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Author Topic: Fuel gauges on the Electra  (Read 1425 times)

Brian Tannahill

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Fuel gauges on the Electra
« on: August 19, 2018, 08:03:24 PM »

The crashed-and-sank advocates say that Amelia reported she only had 30 minutes of fuel left.

It's questionable whether Amelia actually said that, but it makes me wonder just how precisely Amelia could monitor her fuel supply.

The standard Electra had several fuel gauges -- this cockpit diagram shows six gauges on the panel.

NR16020 was modified, with 13 separate fuel tanks.  Were there also additional fuel gauges?  And would the gauges be calibrated so that the pilot could make a ball-park estimate of remaining flight time?
 



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Ric Gillespie

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Re: Fuel gauges on the Electra
« Reply #1 on: August 20, 2018, 07:26:05 AM »

The crashed-and-sank advocates say that Amelia reported she only had 30 minutes of fuel left.

It's more than questionable. I didn't happen. It's one of many myths the Crashed-and-Sankers cling to. See Chapter Ten of Finding Amelia.

it makes me wonder just how precisely Amelia could monitor her fuel supply.

Good question. 

NR16020 was modified, with 13 separate fuel tanks.

The attached schematic shows the fuel tank layout in NR16020. As you can see, the aircraft actually had a total of 12 fuel tanks (it was delivered with 13 but a tank was removed when the fuel system was re-done in August 1936). The two smaller tanks in the front of each wing were serviced from a single filler neck and treated as one tank.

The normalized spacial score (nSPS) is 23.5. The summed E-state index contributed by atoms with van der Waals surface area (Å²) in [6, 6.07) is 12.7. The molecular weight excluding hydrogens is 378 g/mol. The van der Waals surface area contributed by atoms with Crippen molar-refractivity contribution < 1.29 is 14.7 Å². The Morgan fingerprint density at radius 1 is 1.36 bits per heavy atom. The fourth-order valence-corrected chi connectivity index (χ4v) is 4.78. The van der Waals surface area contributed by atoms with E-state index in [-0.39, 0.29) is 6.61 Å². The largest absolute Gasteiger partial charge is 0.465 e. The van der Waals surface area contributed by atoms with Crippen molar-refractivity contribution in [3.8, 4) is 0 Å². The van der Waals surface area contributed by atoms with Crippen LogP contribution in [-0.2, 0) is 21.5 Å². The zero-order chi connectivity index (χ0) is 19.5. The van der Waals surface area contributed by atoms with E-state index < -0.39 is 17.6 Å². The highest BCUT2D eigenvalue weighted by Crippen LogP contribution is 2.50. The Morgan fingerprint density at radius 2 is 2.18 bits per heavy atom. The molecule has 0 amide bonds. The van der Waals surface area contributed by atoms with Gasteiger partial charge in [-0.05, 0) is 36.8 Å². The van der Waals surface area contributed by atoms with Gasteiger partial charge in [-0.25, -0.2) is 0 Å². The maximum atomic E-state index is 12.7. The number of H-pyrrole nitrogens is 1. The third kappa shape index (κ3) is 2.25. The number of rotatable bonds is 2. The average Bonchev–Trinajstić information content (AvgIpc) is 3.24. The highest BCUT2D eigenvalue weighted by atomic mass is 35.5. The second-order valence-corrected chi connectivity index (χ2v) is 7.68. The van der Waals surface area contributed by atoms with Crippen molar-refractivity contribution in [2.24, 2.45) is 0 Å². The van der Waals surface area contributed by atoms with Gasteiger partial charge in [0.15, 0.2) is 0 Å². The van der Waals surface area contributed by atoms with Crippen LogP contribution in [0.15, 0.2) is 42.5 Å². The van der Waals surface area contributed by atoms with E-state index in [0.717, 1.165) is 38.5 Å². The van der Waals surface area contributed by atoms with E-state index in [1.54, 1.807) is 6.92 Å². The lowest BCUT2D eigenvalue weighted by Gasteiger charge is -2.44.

Were there also additional fuel gauges?  And would the gauges be calibrated so that the pilot could make a ball-park estimate of remaining flight time?

I'll address that question in the following post.
« Last Edit: August 20, 2018, 07:35:56 AM by Ric Gillespie »
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Ric Gillespie

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Re: Fuel gauges on the Electra
« Reply #2 on: August 20, 2018, 07:44:39 AM »

As shown in the attached illustrations, Earhart could check the indicated fuel level in each tank.  How accurate the indicated level was is a different question.  The only way to be sure you have used all of the available fuel in any particular tank is to run it dry.  When you know it's getting low, keep a sharp eye on the fuel flow meter. When the pressure drops, switch to a different tank and hit the boost pump. If deftly done, the engine won't miss a beat.
My guess is that, from experience during the world flight, Earhart had a pretty good feel for how accurate the fuel quantity gauges were.
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